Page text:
Different legs help to determine the style of a piece. If the furniture is antique, it helps to date the item as well as determine the designer.
The structure of a furniture leg is simple. The entire support is called the leg. Any bend or curve near the top or the center is defined as the knee. The section just above the base is the ankle, and the area below that - the part touching the floor - is the foot.
Dominant in the 18th century and originating in Italy, the cabriole furniture leg is shaped in a carved, double curve with an out-curved knee and in-curved ankle. It can be used in conjunction with many different foot designs. The cabriole leg is also extremely practical; the balance it achieves makes it possible to support heavy pieces of case furniture on slim legs, without the use of stretchers. A stretcher is a crosspiece that connects, braces, and strengthens the legs of tables and chairs.
This design is a variation on the cabriole leg, but it has a broken curve on the inner side of the knee.
This design was popular during the Empire Period, also known as the Classic Style, from 1815-1840. Lyre-shaped legs are just that - two legs come together to form the shape of a lyre, a small, harp-like musical instrument ordinarily strummed like a guitar.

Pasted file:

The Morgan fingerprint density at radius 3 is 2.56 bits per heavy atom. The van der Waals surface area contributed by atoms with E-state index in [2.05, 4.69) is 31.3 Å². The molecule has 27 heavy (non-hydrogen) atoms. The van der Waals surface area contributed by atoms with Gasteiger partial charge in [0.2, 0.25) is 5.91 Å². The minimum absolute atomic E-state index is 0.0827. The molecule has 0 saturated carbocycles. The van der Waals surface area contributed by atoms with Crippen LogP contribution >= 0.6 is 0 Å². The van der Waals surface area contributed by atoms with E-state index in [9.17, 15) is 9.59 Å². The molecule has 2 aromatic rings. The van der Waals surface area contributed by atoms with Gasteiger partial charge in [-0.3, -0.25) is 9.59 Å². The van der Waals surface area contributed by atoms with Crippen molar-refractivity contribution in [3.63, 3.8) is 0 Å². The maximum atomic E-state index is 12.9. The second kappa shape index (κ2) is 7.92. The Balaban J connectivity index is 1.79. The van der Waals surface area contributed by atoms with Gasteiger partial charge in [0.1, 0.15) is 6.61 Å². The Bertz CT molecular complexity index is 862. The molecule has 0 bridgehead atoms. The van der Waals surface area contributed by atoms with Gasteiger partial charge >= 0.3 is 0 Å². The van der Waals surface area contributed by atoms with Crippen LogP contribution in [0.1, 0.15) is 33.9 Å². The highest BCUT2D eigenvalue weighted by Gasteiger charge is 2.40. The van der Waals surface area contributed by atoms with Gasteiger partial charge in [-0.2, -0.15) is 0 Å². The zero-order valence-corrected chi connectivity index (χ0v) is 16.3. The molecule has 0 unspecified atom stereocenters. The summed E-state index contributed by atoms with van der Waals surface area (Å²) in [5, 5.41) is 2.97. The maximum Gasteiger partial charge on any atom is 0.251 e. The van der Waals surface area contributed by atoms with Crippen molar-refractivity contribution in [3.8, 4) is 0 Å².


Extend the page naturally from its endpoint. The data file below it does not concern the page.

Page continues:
Used in mid-18th-century English and American furniture, a Marlborough Leg is a heavy, straight, sometimes fluted leg with a block foot. These legs were first used in furniture designed for the Duke of Marlborough, from which the name is derived. This design was especially favored by Thomas Chippendale, a furniture maker of the mid to late 18th century.
This relatively long leg is fully upholstered, used most often on Parsons Chairs and upholstered benches.
A spiral leg resembles a twisted rope, with flutes or grooves winding down the leg. It was originally of Portuguese and Indian origin, and became popular during the Restoration period from 1660-1688.
This leg is tapered to resemble a cavalry saber and has a graceful curve that flares out. The front legs flare forward, and the rear legs curve out behind. Fine splayed legs are often found on early 19th-century chairs designed by Thomas Sheraton in the Grecian manner.
A leg that is wider at the top and the thickness gradually reduces toward the bottom is called a tapered leg. This leg style was used on many shield back chairs by George Hepplewhite in the mid to late 1700s.